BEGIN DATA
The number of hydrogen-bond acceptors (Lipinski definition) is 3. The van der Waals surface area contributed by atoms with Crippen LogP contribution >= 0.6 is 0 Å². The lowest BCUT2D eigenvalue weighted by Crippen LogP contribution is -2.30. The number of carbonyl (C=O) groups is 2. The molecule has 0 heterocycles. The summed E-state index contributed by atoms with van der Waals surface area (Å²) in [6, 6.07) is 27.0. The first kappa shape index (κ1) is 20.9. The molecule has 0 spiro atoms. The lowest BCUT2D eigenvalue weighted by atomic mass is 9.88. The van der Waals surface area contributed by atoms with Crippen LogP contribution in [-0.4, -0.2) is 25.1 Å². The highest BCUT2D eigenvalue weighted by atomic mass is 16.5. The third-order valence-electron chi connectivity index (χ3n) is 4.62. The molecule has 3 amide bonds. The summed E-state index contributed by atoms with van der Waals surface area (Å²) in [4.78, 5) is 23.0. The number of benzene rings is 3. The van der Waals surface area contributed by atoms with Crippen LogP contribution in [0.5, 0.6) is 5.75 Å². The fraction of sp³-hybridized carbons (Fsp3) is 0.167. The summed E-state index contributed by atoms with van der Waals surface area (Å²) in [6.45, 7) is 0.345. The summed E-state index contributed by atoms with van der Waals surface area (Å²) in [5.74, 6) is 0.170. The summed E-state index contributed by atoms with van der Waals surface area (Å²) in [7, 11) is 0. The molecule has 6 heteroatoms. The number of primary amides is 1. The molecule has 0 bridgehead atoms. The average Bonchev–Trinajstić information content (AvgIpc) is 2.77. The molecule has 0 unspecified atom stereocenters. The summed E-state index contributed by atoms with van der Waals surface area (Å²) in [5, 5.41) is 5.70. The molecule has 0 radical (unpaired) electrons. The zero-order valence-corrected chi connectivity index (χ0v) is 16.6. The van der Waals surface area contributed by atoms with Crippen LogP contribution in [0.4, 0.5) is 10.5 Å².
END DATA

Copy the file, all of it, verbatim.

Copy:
The number of hydrogen-bond acceptors (Lipinski definition) is 3. The van der Waals surface area contributed by atoms with Crippen LogP contribution >= 0.6 is 0 Å². The lowest BCUT2D eigenvalue weighted by Crippen LogP contribution is -2.30. The number of carbonyl (C=O) groups is 2. The molecule has 0 heterocycles. The summed E-state index contributed by atoms with van der Waals surface area (Å²) in [6, 6.07) is 27.0. The first kappa shape index (κ1) is 20.9. The molecule has 0 spiro atoms. The lowest BCUT2D eigenvalue weighted by atomic mass is 9.88. The van der Waals surface area contributed by atoms with Crippen LogP contribution in [-0.4, -0.2) is 25.1 Å². The highest BCUT2D eigenvalue weighted by atomic mass is 16.5. The third-order valence-electron chi connectivity index (χ3n) is 4.62. The molecule has 3 amide bonds. The summed E-state index contributed by atoms with van der Waals surface area (Å²) in [4.78, 5) is 23.0. The number of benzene rings is 3. The van der Waals surface area contributed by atoms with Crippen LogP contribution in [0.5, 0.6) is 5.75 Å². The fraction of sp³-hybridized carbons (Fsp3) is 0.167. The summed E-state index contributed by atoms with van der Waals surface area (Å²) in [6.45, 7) is 0.345. The summed E-state index contributed by atoms with van der Waals surface area (Å²) in [5.74, 6) is 0.170. The summed E-state index contributed by atoms with van der Waals surface area (Å²) in [7, 11) is 0. The molecule has 6 heteroatoms. The number of primary amides is 1. The molecule has 0 bridgehead atoms. The average Bonchev–Trinajstić information content (AvgIpc) is 2.77. The molecule has 0 unspecified atom stereocenters. The summed E-state index contributed by atoms with van der Waals surface area (Å²) in [5, 5.41) is 5.70. The molecule has 0 radical (unpaired) electrons. The zero-order valence-corrected chi connectivity index (χ0v) is 16.6. The van der Waals surface area contributed by atoms with Crippen LogP contribution in [0.4, 0.5) is 10.5 Å².